By Jennifer Cockapoo
In the most recent Doggone It literary poll, more than 90 percent of North American dogs selected Dostoevsky as their favorite human author, citing the Russian writer’s incomparable insight into the darkest corners of both the human and canine souls.
“If you’re passionate about discerning the will of the Master,” said Jason Anderson, a Labradoodle from Kansas City, “then you won’t find a better teacher than Dostoevsky. Yes, he’s a person and not a dog, but in some crucial respects he seems to have led a dog’s life. In fact, after reading him, many dogs would swear that Dostoevsky has experienced the fear and agony of staring into the Master’s eyes and still not knowing what the Master wants.”
Dogs also appreciate Dostoevsky’s dramatization of the divided canine soul, the war between good and evil in the same spaniel’s or poodle’s heart.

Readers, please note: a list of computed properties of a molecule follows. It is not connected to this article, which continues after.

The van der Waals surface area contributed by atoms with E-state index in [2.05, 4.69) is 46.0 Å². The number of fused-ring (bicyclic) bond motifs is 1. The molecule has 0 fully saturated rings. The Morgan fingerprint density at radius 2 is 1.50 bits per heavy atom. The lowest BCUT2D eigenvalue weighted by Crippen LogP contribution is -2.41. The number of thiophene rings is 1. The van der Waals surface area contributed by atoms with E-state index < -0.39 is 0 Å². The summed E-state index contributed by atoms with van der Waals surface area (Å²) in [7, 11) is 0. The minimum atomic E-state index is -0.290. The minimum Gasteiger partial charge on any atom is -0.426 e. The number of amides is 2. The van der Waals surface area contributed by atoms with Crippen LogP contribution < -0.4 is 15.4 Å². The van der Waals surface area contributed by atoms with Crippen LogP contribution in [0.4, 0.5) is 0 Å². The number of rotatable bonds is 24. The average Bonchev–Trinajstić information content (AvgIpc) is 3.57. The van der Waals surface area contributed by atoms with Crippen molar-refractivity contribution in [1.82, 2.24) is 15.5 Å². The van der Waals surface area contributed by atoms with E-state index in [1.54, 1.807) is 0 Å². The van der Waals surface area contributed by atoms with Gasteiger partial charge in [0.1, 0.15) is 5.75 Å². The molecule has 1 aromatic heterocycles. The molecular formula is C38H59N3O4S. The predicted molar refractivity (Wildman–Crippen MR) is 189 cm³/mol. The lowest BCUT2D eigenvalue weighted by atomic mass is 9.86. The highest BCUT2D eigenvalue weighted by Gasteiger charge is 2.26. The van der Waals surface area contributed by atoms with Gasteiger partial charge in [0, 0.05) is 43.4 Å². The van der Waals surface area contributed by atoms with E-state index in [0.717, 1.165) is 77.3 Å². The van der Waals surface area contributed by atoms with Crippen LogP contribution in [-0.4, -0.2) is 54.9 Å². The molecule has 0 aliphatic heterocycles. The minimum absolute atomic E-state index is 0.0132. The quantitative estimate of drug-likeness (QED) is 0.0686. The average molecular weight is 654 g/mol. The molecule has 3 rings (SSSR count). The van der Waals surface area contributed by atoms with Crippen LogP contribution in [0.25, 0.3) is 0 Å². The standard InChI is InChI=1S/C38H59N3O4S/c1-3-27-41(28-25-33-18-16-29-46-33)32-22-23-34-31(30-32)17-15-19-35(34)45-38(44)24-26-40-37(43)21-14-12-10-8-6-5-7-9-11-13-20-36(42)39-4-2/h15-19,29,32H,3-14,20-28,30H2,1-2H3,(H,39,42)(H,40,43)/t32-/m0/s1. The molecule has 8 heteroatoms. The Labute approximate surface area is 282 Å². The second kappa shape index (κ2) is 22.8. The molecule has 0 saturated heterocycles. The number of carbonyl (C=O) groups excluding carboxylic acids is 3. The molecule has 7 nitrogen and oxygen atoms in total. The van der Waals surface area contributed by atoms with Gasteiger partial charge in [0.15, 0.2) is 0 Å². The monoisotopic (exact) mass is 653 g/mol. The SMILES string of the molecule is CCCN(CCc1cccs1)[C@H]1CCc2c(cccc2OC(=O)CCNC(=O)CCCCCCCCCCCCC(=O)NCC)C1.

“He’s particularly good at depicting the ominous brooding of a dog confined in a fenced backyard,” said Amy Peterson, a Welsh Terrier from Mankato, Minn. “The murderous cruelty when a squirrel appears, the lust and degradation when a neighbor dog arrives—these dark impulses prevail for a time in Dostoevsky’s characters but are often followed by tears of repentance, faith in the Master, and a puppylike innocence.”
According to the Doggone It poll, dogs’ second favorite human author is Stephen Covey, writer of 81 books whose titles all begin with the phrase, “Seven Habits of…” or “Seven Laws of…” or “Seven Principles of…”
“Something about the number seven appeals to us,” said Charles Ryan, a basset hound from Joplin, Mo. “Books that begin with the phrase, “Four Habits of…” or “Nine Laws of…” don’t interest us at all.”